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Home Care model increases patient and caregiver satisfaction

Michelle Sieveke, Director of Home Care & Hospice for Monument Health, thinks the best part of working in home health is the ability to care for patients holistically. Home-care professionals such as nurses and therapy providers get a unique glimpse into their patients’ home environments, meaning they learn more about family support, available resources and other factors that may affect their health.

“It’s one of the great things about home health – you really do get to know the patient and their family,” Michelle said. But because home-health caregivers are so mobile, ensuring they are following the same processes and have the same quality and productivity goals can be difficult. Home-health clinicians also need to integrate duties such as drive time, documentation, meetings and education into their work week, so structure is very important.

In 2017, Michelle and others on her team partnered with Kacey Rikala, Business Innovation Director for Home+, to create a model that would not only outline quality and productivity standards for Home Care caregivers but give them more support. Kacey reviewed data from organizations such as the National Association for Home Care & Hospice to develop the model. It was piloted with a small group in the spring of 2017, and after several tweaks was rolled out to the whole team in Fall 2017.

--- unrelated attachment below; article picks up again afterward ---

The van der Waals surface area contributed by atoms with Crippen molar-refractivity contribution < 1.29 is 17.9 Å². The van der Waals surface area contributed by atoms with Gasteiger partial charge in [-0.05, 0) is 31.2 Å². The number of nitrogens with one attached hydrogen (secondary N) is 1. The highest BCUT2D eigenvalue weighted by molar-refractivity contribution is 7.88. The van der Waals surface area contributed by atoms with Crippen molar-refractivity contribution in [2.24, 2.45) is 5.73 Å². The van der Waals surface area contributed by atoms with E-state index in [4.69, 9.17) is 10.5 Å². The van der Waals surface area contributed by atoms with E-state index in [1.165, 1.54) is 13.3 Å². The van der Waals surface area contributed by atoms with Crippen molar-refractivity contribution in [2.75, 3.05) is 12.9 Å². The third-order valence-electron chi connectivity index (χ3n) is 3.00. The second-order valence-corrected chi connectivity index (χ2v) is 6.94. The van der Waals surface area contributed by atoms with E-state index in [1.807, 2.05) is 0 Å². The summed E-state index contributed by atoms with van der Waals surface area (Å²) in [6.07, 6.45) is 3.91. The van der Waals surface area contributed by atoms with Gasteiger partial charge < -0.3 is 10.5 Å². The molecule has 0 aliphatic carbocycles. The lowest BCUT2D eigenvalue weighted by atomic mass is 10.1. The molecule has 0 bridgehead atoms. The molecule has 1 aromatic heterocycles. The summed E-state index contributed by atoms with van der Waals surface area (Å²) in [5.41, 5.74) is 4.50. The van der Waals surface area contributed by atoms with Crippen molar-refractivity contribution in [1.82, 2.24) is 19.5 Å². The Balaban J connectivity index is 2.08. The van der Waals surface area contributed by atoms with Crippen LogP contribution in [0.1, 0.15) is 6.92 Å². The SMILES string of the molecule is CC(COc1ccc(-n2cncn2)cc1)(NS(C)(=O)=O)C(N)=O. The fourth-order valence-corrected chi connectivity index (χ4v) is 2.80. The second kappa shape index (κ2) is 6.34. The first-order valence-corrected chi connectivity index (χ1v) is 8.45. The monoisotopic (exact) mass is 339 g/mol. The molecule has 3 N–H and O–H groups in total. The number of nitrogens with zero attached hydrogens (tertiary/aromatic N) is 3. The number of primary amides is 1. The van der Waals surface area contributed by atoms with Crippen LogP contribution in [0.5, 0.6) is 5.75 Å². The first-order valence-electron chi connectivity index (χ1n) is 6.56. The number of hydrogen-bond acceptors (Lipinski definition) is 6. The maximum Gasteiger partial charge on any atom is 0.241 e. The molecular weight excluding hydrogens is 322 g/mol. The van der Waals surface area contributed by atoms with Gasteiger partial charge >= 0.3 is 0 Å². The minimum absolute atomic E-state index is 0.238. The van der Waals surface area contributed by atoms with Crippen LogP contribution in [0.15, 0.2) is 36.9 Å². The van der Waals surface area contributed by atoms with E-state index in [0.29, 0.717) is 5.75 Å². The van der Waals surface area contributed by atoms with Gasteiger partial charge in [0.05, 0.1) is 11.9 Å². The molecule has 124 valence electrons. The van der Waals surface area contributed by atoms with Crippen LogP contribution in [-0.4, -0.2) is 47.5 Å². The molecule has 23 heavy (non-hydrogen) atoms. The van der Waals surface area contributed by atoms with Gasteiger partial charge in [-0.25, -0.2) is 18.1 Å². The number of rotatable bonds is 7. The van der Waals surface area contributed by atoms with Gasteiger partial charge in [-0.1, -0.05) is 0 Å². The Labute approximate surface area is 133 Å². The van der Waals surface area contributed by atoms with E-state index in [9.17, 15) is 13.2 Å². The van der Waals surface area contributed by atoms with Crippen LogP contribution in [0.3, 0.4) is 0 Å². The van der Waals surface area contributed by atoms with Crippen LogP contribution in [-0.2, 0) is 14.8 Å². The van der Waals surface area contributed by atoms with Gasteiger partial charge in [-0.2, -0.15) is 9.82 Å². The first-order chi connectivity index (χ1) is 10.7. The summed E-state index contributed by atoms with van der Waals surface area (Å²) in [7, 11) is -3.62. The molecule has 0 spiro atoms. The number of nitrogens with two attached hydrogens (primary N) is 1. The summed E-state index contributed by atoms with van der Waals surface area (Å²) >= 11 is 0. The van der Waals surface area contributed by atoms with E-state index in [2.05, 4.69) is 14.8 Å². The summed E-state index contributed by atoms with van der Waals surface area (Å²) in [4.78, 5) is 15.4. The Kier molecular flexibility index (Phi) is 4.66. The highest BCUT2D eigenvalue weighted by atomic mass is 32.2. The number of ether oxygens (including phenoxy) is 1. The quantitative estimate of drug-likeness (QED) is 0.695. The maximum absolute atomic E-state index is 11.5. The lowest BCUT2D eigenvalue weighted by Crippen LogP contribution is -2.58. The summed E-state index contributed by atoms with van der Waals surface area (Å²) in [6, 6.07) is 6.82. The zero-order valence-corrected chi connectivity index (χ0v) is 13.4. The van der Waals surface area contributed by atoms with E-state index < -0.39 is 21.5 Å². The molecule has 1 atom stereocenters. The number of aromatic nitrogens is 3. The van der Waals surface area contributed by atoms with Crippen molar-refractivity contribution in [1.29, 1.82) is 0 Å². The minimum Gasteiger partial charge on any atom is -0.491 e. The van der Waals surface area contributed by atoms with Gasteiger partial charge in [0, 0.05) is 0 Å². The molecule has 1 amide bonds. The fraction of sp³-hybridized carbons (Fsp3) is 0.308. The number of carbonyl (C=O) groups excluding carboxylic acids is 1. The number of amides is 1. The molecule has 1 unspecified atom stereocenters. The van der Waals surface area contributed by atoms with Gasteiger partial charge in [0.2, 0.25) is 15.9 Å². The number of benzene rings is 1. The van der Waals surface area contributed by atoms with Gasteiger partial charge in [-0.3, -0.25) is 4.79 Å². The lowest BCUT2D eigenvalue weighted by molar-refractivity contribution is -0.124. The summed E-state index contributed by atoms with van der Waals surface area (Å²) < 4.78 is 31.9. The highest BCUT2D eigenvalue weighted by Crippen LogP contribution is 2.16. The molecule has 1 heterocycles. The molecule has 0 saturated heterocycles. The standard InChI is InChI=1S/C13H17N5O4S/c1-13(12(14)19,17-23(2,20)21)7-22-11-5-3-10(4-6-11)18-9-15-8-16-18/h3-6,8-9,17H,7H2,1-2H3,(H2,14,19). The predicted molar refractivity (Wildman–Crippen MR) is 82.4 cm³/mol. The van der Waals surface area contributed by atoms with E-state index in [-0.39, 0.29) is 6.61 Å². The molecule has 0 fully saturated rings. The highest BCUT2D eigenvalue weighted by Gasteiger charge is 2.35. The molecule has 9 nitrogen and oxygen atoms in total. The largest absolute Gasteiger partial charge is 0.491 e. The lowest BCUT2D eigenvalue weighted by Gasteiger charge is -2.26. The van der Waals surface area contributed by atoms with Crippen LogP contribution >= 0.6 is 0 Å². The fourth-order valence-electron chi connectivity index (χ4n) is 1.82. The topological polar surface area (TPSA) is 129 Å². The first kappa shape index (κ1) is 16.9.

The model has helped the team maintain high productivity (number of visits) while also assuring quality standards are met. Caregivers who meet or exceed their goals receive a bonus. The model also helps create a level playing field in terms of caseload. Additionally, a case manager position was created to support caregivers who have questions or need assistance during visits. Case managers also track quality data and report out monthly.

Michelle said part of the reason the model has been so successful is that data regarding patient satisfaction scores and outcomes is shared with caregivers, and there is constant communication within the team regarding how they can improve. “It’s really about being transparent,” she said. “Caregivers like seeing where they’re at and how they can do better.”

The model is a constant work in progress and will be reviewed quarterly based on patients’ needs. “This is a continuous improvement process,” said Kacey, who attributes the project’s success to the partnership between clinical and business caregivers. “I think Home+ has been so successful because we’ve identified the need to pair a business leader with a clinical leader. I’m not a clinician, and Michelle might not be good on the business side, but together we can do something really special.”

When all is said and done, the overall success of the model is owed to the more than 100 Home Care caregivers in Rapid City and Spearfish. “It’s an art to be able to talk to the patient while also doing an assessment and to connect with them but also make sure you complete your documentation,” said Michelle.

“These caregivers are out there alone,” said Kacey. “A plethora of things can happen while they are there, and they have to be able to handle those situations on their own. They’re amazing.”

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